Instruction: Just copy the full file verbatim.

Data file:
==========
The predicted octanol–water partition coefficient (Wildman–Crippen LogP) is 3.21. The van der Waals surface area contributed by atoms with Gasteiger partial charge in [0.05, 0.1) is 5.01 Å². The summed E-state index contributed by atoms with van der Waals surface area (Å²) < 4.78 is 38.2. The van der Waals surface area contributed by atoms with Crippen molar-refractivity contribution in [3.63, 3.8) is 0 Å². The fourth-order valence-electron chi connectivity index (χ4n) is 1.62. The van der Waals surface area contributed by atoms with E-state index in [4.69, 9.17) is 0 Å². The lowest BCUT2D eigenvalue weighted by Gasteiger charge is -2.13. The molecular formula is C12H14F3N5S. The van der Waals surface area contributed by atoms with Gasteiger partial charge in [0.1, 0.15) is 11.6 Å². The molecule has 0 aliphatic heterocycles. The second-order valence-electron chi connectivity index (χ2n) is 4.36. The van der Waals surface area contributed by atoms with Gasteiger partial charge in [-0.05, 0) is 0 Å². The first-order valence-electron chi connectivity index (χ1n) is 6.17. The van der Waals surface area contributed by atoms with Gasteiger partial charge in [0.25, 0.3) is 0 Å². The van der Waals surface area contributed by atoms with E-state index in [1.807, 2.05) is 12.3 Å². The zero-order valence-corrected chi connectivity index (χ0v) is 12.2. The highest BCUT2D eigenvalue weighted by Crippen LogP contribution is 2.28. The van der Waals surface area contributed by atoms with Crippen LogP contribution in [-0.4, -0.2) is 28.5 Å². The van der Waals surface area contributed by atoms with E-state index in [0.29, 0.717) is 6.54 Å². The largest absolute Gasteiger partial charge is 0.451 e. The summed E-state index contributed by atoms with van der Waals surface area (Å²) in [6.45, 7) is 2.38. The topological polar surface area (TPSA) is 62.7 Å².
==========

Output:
The predicted octanol–water partition coefficient (Wildman–Crippen LogP) is 3.21. The van der Waals surface area contributed by atoms with Gasteiger partial charge in [0.05, 0.1) is 5.01 Å². The summed E-state index contributed by atoms with van der Waals surface area (Å²) < 4.78 is 38.2. The van der Waals surface area contributed by atoms with Crippen molar-refractivity contribution in [3.63, 3.8) is 0 Å². The fourth-order valence-electron chi connectivity index (χ4n) is 1.62. The van der Waals surface area contributed by atoms with E-state index in [4.69, 9.17) is 0 Å². The lowest BCUT2D eigenvalue weighted by Gasteiger charge is -2.13. The molecular formula is C12H14F3N5S. The van der Waals surface area contributed by atoms with Gasteiger partial charge in [0.1, 0.15) is 11.6 Å². The molecule has 0 aliphatic heterocycles. The second-order valence-electron chi connectivity index (χ2n) is 4.36. The van der Waals surface area contributed by atoms with Gasteiger partial charge in [-0.05, 0) is 0 Å². The first-order valence-electron chi connectivity index (χ1n) is 6.17. The van der Waals surface area contributed by atoms with Gasteiger partial charge in [0.25, 0.3) is 0 Å². The van der Waals surface area contributed by atoms with E-state index in [1.807, 2.05) is 12.3 Å². The zero-order valence-corrected chi connectivity index (χ0v) is 12.2. The highest BCUT2D eigenvalue weighted by Crippen LogP contribution is 2.28. The van der Waals surface area contributed by atoms with Crippen LogP contribution in [-0.4, -0.2) is 28.5 Å². The van der Waals surface area contributed by atoms with E-state index in [0.29, 0.717) is 6.54 Å². The largest absolute Gasteiger partial charge is 0.451 e. The summed E-state index contributed by atoms with van der Waals surface area (Å²) in [6.45, 7) is 2.38. The topological polar surface area (TPSA) is 62.7 Å².